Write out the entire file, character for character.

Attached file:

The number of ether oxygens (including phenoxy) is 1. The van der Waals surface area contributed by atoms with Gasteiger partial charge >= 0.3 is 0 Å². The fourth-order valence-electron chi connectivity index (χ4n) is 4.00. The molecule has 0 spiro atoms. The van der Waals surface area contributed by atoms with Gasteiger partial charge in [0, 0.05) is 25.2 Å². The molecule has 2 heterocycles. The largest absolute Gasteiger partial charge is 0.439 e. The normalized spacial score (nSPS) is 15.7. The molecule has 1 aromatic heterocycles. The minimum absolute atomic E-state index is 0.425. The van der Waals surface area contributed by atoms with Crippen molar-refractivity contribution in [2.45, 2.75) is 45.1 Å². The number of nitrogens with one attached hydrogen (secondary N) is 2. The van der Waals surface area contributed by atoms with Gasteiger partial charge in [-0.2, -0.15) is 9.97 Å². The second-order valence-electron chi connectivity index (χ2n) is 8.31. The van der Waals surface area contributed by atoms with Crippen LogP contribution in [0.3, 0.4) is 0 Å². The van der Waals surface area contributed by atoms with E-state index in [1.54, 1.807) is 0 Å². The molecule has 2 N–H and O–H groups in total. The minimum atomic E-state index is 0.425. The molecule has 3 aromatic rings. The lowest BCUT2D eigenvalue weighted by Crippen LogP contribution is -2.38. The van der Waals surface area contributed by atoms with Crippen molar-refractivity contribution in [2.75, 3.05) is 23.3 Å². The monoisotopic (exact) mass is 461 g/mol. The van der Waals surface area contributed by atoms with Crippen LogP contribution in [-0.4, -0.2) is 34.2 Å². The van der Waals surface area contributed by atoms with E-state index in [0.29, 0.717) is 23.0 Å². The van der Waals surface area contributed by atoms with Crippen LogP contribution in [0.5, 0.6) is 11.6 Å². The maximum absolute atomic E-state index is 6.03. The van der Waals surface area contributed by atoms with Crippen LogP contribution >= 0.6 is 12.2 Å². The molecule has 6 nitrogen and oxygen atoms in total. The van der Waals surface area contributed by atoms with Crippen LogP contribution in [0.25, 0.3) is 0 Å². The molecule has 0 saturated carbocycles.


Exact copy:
The number of ether oxygens (including phenoxy) is 1. The van der Waals surface area contributed by atoms with Gasteiger partial charge >= 0.3 is 0 Å². The fourth-order valence-electron chi connectivity index (χ4n) is 4.00. The molecule has 0 spiro atoms. The van der Waals surface area contributed by atoms with Gasteiger partial charge in [0, 0.05) is 25.2 Å². The molecule has 2 heterocycles. The largest absolute Gasteiger partial charge is 0.439 e. The normalized spacial score (nSPS) is 15.7. The molecule has 1 aromatic heterocycles. The minimum absolute atomic E-state index is 0.425. The van der Waals surface area contributed by atoms with Crippen molar-refractivity contribution in [2.45, 2.75) is 45.1 Å². The number of nitrogens with one attached hydrogen (secondary N) is 2. The van der Waals surface area contributed by atoms with Gasteiger partial charge in [-0.2, -0.15) is 9.97 Å². The second-order valence-electron chi connectivity index (χ2n) is 8.31. The van der Waals surface area contributed by atoms with Crippen LogP contribution in [0.3, 0.4) is 0 Å². The van der Waals surface area contributed by atoms with E-state index in [1.54, 1.807) is 0 Å². The molecule has 2 N–H and O–H groups in total. The minimum atomic E-state index is 0.425. The molecule has 3 aromatic rings. The lowest BCUT2D eigenvalue weighted by Crippen LogP contribution is -2.38. The van der Waals surface area contributed by atoms with Crippen molar-refractivity contribution in [2.75, 3.05) is 23.3 Å². The monoisotopic (exact) mass is 461 g/mol. The van der Waals surface area contributed by atoms with Crippen LogP contribution in [-0.4, -0.2) is 34.2 Å². The van der Waals surface area contributed by atoms with E-state index in [0.29, 0.717) is 23.0 Å². The van der Waals surface area contributed by atoms with Crippen LogP contribution in [0.5, 0.6) is 11.6 Å². The maximum absolute atomic E-state index is 6.03. The van der Waals surface area contributed by atoms with Crippen LogP contribution >= 0.6 is 12.2 Å². The molecule has 6 nitrogen and oxygen atoms in total. The van der Waals surface area contributed by atoms with Crippen LogP contribution in [0.25, 0.3) is 0 Å². The molecule has 0 saturated carbocycles.